Marc and I had a decent sized fight last week – big and frustrating enough to actually make me at a loss for words. You can ask him – that doesn’t happen much. Words are my forte. They flow from my mouth like a rushing river when I’m upset, my arguments clearly outlined in my mind almost instantly. It’s a strange and mostly unhelpful skill since I’m neither a lawyer nor a politician. My kids don’t use logic, so it’s of no use in that realm. And I’m pretty sure Marc loathes my undefeated debate record from high school. But I can’t help it. I’m wired to present my case, defend my case, and end with a lengthy closing argument. In this instance, however, I was so angry, feeling so hopeless, I just gave the hell up. Whatever. That was my closing argument. That’s when you know things are bad – when you’re beyond mad, beyond furious, all the way to I don’t give a damn.
I saw Lyle Lovett and John Hiatt in concert a few days later. It was my fourth Lyle Lovett concert (I knew almost every word to almost every song), but the first time I’ve seen John Hiatt. I’ve long appreciated Lyle Lovett’s gift of phrase-turning – his ability to be both funny and poignant in the same breath. But I realized that John Hiatt is a master wordsmith, too. Lyle has a creamy voice that sinks into your bones and a sweet, light touch on the guitar, so it’s easy to hear the words that sit on top. In contrast, Hiatt’s gruff voice and hard-strumming guitar mask his wisdom. But it’s under there, and worth digging for.
I sat in the fourth row, so close it was like being in a living room watching the two of them banter casually, each playing his favorite songs for a friend. My proximity gave the lyrics a weight and immediacy they wouldn’t carry if heard from the back of a large theater. When Hyatt sang what I’ve always thought of as his cliche song Have a Little Faith in Me, I heard its’ cut-to-the-bone truth and how it applied to us.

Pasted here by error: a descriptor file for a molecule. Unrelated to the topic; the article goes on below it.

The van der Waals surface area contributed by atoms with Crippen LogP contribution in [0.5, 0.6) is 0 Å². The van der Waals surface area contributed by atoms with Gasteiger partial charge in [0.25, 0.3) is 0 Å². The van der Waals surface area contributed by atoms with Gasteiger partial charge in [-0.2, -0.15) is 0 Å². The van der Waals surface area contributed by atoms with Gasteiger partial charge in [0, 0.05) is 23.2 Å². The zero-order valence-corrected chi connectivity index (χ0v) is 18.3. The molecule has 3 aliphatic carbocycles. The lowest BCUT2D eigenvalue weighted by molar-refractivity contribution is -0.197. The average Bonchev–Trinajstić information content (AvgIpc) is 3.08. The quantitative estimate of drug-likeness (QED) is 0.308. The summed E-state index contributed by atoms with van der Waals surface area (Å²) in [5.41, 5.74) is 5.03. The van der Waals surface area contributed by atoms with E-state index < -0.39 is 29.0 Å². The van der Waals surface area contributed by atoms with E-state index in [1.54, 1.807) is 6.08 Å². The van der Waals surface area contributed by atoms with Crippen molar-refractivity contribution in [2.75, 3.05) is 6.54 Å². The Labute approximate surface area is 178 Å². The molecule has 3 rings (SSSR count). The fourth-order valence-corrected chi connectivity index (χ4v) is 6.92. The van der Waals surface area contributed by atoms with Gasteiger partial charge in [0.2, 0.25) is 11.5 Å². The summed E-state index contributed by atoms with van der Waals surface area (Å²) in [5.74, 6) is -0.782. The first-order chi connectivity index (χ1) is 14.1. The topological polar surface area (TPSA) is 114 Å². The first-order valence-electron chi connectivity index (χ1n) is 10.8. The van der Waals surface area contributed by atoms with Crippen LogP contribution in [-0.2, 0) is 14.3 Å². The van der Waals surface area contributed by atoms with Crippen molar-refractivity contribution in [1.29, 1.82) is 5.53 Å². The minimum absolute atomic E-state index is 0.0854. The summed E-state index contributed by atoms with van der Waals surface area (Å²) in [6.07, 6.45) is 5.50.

An’ when your secret heart
Cannot speak so easily
Come here darlin’ from a whisper start
Have a little faith in me
An’ when your back’s against the wall
Just turn around an’ a you will see
I’ll be there, I’ll be there to catch your fall
So have a little faith in me
Cause I’ve been loving you for such a long time, baby
Expecting nothing in return
Just for you to have a little faith in me
You see time, time is our friend
‘Cause for us there is no end
All you gotta do is have a little faith in me
It’s a simple idea – don’t give up on me – but what a nice way to say it. My secret heart could not speak. My secret heart was pissed, and confused, and forlorn. But the song says Remember who you’re dealing with here. He’s not your enemy. He’s your partner. And this is forever. You catch his fall and he’ll catch yours.
It’s extremely cheesy, but I made Marc sit and listen to it. And I had him follow along with the lyrics as the song played. Yep. I’m not joking around with this making-my-marriage-work thing. I won’t settle with biding our time until a better day comes along. I’m all-in, and that takes effort. It takes sitting down with the lyrics of a song written by a love-embattled writer, with experience in the area of relational strife, and paying attention. Whatever is no good. Trusting that we’re on the same team, having faith in each other to catch our mutual fall is better. Under John Hiatt’s scruffy vocals is hard-won wisdom, and I’m willing to listen. Luckily, so is Marc.
I’m not dumb enough to think that a song is going to change everything. The lyrics aren’t magical. The tune tugs at the heart but it won’t save us when we’re beyond angry. Which will happen again. But the right words can point me in the right direction. A well-written paragraph, or sentence, or phrase can stick with me forever and help shape my perspective. Shakespeare has advised me. Love is not love which alters when it alteration finds, or bends with the remover to remove. So has Paul the Apostle. Love is patient, love is kind. It does not envy, it does not boast, it is not proud…it is not self-seeking, it is not easily angered, it keeps no record of wrongs. And now, so has John Hiatt. Next time my own words won’t come I’ll remember this song. And refuse to simply give up. And have faith that Marc is my ally even when it doesn’t feel that way.
Here’s to the beautiful, difficult odyssey of marriage. And to to all the writers who help along the way.